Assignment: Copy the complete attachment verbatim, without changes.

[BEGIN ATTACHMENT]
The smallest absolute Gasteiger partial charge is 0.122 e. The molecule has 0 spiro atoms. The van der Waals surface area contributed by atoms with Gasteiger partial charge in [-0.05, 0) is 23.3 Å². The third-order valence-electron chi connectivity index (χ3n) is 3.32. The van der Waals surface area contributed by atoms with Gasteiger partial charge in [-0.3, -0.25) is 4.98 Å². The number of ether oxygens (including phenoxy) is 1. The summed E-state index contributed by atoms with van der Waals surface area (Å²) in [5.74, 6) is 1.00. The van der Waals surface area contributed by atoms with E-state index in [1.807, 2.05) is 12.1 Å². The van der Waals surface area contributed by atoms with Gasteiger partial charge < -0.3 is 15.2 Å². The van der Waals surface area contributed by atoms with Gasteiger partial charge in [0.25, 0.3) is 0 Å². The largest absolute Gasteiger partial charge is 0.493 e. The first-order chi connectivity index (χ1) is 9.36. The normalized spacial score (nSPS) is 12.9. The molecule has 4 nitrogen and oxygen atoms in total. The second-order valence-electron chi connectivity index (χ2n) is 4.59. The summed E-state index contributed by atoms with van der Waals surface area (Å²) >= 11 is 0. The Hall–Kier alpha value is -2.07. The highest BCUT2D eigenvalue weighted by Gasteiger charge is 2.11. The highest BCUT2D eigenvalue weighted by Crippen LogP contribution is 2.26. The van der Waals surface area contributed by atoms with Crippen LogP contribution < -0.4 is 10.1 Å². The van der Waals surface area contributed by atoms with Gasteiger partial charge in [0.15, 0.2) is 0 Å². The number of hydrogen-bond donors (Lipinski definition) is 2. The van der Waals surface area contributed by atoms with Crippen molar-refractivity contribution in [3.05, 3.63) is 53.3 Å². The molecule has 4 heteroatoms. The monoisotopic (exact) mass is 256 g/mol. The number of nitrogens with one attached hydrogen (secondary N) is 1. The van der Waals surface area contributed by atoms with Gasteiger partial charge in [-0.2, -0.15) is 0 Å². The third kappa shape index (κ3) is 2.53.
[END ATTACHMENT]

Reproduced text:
The smallest absolute Gasteiger partial charge is 0.122 e. The molecule has 0 spiro atoms. The van der Waals surface area contributed by atoms with Gasteiger partial charge in [-0.05, 0) is 23.3 Å². The third-order valence-electron chi connectivity index (χ3n) is 3.32. The van der Waals surface area contributed by atoms with Gasteiger partial charge in [-0.3, -0.25) is 4.98 Å². The number of ether oxygens (including phenoxy) is 1. The summed E-state index contributed by atoms with van der Waals surface area (Å²) in [5.74, 6) is 1.00. The van der Waals surface area contributed by atoms with E-state index in [1.807, 2.05) is 12.1 Å². The van der Waals surface area contributed by atoms with Gasteiger partial charge < -0.3 is 15.2 Å². The van der Waals surface area contributed by atoms with Gasteiger partial charge in [0.25, 0.3) is 0 Å². The largest absolute Gasteiger partial charge is 0.493 e. The first-order chi connectivity index (χ1) is 9.36. The normalized spacial score (nSPS) is 12.9. The molecule has 4 nitrogen and oxygen atoms in total. The second-order valence-electron chi connectivity index (χ2n) is 4.59. The summed E-state index contributed by atoms with van der Waals surface area (Å²) >= 11 is 0. The Hall–Kier alpha value is -2.07. The highest BCUT2D eigenvalue weighted by Gasteiger charge is 2.11. The highest BCUT2D eigenvalue weighted by Crippen LogP contribution is 2.26. The van der Waals surface area contributed by atoms with Crippen LogP contribution < -0.4 is 10.1 Å². The van der Waals surface area contributed by atoms with Gasteiger partial charge in [0.15, 0.2) is 0 Å². The number of hydrogen-bond donors (Lipinski definition) is 2. The van der Waals surface area contributed by atoms with Crippen molar-refractivity contribution in [3.05, 3.63) is 53.3 Å². The molecule has 4 heteroatoms. The monoisotopic (exact) mass is 256 g/mol. The number of nitrogens with one attached hydrogen (secondary N) is 1. The van der Waals surface area contributed by atoms with Gasteiger partial charge in [-0.2, -0.15) is 0 Å². The third kappa shape index (κ3) is 2.53.